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Dear freshman,   The transition from middle school to high school isn’t always easy. You have to deal with academics, home situations, and relationships -- and somehow balance all this and get through high school with passing grades. Here’s some advice: Put your academics before everything else. In high school there will be drama but don’t let it get to you. Your grades are more important than everything going on around you. You don’t want to let your grades slip away because soon it will be too late and your GPA won’t look so great. This will catch up to you when you apply to colleges in the future. Don’t give into what others are doing. It sounds cliché but it’s true. If the people around you are careless about their academics, you are bound to end up like them. Try your best to be your own person. Finally, don’t procrastinate. In middle school you probably got away with waiting until the last minute because you were able to catch up with your work later. But if you do this in high school the quality of your work will be very poor. Also, teachers will notice; they’re not as easy on you as they were in middle school. You’re on your way to adulthood, anyhow. Just complete your assignments before the last minute so you’ll be free of stress.   Sincerely,   A Concerned Junior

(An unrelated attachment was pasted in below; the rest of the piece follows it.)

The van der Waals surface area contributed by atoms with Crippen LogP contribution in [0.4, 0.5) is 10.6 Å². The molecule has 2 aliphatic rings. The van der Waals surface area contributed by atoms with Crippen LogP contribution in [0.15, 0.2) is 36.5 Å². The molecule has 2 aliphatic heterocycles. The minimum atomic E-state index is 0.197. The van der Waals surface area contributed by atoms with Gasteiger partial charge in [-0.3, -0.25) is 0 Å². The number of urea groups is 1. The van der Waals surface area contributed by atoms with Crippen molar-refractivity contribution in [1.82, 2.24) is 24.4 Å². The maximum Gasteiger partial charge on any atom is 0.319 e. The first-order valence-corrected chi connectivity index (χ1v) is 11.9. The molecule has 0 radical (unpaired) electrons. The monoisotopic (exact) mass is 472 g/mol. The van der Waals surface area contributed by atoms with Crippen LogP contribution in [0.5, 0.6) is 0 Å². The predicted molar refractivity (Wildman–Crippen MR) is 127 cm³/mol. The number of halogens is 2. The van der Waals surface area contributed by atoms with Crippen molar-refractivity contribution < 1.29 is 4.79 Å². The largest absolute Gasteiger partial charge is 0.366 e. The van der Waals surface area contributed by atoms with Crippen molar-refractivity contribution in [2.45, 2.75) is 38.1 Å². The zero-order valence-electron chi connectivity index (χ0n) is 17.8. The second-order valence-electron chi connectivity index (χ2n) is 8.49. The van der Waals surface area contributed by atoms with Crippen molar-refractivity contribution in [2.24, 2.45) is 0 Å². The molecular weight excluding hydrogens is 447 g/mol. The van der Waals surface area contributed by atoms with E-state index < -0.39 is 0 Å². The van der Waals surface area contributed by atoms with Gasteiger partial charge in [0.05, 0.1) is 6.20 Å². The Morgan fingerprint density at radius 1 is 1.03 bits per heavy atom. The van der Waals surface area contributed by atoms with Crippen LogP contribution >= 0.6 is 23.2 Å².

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Good grades and a sign of interest in a school aren’t enough to get into college. Colleges and universities seek well-rounded students who can balance academics with other activities. “[Softball] looked like fun and it would help me get into college,” says Rebecca Santiago, 17, from Excel High School. “I think activities are a big deal to colleges.” For example, locally, The College Board ranks extracurricular activities second on Merrimack College’s list of important non-academic factors in gaining entry. At Bentley University, extracurriculars are number three, The College Board says. Grades and SAT scores are often looked at together. A 4.0 GPA, for example, could make up for poor SAT scores and vice versa. A third part is added to the mix when extracurriculars are involved. Whether it’s sports, community service, a job, or other programs, colleges look at them all. Boston Latin Academy student Christopher Perez, 17, says he takes full advantage of basketball because it’s a great stress reliever and keeps him active. Plus, Perez says, “It looks good on a college application.” Along with basketball, Perez says he has other extracurriculars like National Honor Society, Student Ambassador, and community service. Students often go on to continue these activities in college. For instance, those involved in student government throughout high school commonly go on to be a part of the student government at their new schools, too. Colleges seek students who cannot only flourish academically but also contribute to their school communities in other ways. Valeria Duarte, 16, from Boston Green Academy, has been involved with volleyball since she was little and says she has plans to play in college.